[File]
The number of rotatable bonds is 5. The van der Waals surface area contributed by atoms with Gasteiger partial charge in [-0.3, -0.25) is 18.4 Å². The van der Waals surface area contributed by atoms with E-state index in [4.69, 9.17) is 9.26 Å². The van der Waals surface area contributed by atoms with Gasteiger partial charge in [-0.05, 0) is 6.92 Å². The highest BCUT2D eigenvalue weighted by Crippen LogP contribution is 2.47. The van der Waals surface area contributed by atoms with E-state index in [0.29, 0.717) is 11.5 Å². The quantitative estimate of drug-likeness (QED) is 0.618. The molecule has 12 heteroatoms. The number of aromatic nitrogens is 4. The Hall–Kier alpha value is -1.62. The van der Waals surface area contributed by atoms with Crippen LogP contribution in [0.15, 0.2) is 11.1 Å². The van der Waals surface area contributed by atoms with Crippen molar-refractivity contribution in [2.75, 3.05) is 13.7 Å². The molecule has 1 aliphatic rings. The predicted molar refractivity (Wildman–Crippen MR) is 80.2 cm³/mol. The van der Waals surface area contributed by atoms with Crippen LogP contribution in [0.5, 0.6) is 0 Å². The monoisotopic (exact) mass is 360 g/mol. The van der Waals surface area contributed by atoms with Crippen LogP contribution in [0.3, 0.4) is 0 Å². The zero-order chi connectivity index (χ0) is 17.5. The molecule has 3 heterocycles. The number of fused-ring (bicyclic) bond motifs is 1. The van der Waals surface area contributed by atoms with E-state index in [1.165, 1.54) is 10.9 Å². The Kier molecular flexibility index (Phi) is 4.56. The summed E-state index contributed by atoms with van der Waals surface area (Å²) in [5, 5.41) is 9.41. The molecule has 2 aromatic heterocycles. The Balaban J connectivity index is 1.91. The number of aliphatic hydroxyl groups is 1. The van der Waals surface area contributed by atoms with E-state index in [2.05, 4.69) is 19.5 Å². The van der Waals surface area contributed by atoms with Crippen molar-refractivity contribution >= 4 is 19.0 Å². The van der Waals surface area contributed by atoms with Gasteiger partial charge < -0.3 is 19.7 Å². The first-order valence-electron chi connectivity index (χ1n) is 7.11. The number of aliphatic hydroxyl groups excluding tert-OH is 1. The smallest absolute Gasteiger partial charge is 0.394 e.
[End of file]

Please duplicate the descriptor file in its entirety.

The number of rotatable bonds is 5. The van der Waals surface area contributed by atoms with Gasteiger partial charge in [-0.3, -0.25) is 18.4 Å². The van der Waals surface area contributed by atoms with E-state index in [4.69, 9.17) is 9.26 Å². The van der Waals surface area contributed by atoms with Gasteiger partial charge in [-0.05, 0) is 6.92 Å². The highest BCUT2D eigenvalue weighted by Crippen LogP contribution is 2.47. The van der Waals surface area contributed by atoms with E-state index in [0.29, 0.717) is 11.5 Å². The quantitative estimate of drug-likeness (QED) is 0.618. The molecule has 12 heteroatoms. The number of aromatic nitrogens is 4. The Hall–Kier alpha value is -1.62. The van der Waals surface area contributed by atoms with Crippen LogP contribution in [0.15, 0.2) is 11.1 Å². The van der Waals surface area contributed by atoms with Crippen molar-refractivity contribution in [2.75, 3.05) is 13.7 Å². The molecule has 1 aliphatic rings. The predicted molar refractivity (Wildman–Crippen MR) is 80.2 cm³/mol. The van der Waals surface area contributed by atoms with Crippen LogP contribution in [0.5, 0.6) is 0 Å². The monoisotopic (exact) mass is 360 g/mol. The van der Waals surface area contributed by atoms with Crippen LogP contribution in [0.3, 0.4) is 0 Å². The zero-order chi connectivity index (χ0) is 17.5. The molecule has 3 heterocycles. The number of fused-ring (bicyclic) bond motifs is 1. The van der Waals surface area contributed by atoms with E-state index in [1.165, 1.54) is 10.9 Å². The Kier molecular flexibility index (Phi) is 4.56. The summed E-state index contributed by atoms with van der Waals surface area (Å²) in [5, 5.41) is 9.41. The molecule has 2 aromatic heterocycles. The Balaban J connectivity index is 1.91. The number of aliphatic hydroxyl groups is 1. The van der Waals surface area contributed by atoms with E-state index in [2.05, 4.69) is 19.5 Å². The van der Waals surface area contributed by atoms with Crippen molar-refractivity contribution >= 4 is 19.0 Å². The van der Waals surface area contributed by atoms with Gasteiger partial charge < -0.3 is 19.7 Å². The first-order valence-electron chi connectivity index (χ1n) is 7.11. The number of aliphatic hydroxyl groups excluding tert-OH is 1. The smallest absolute Gasteiger partial charge is 0.394 e.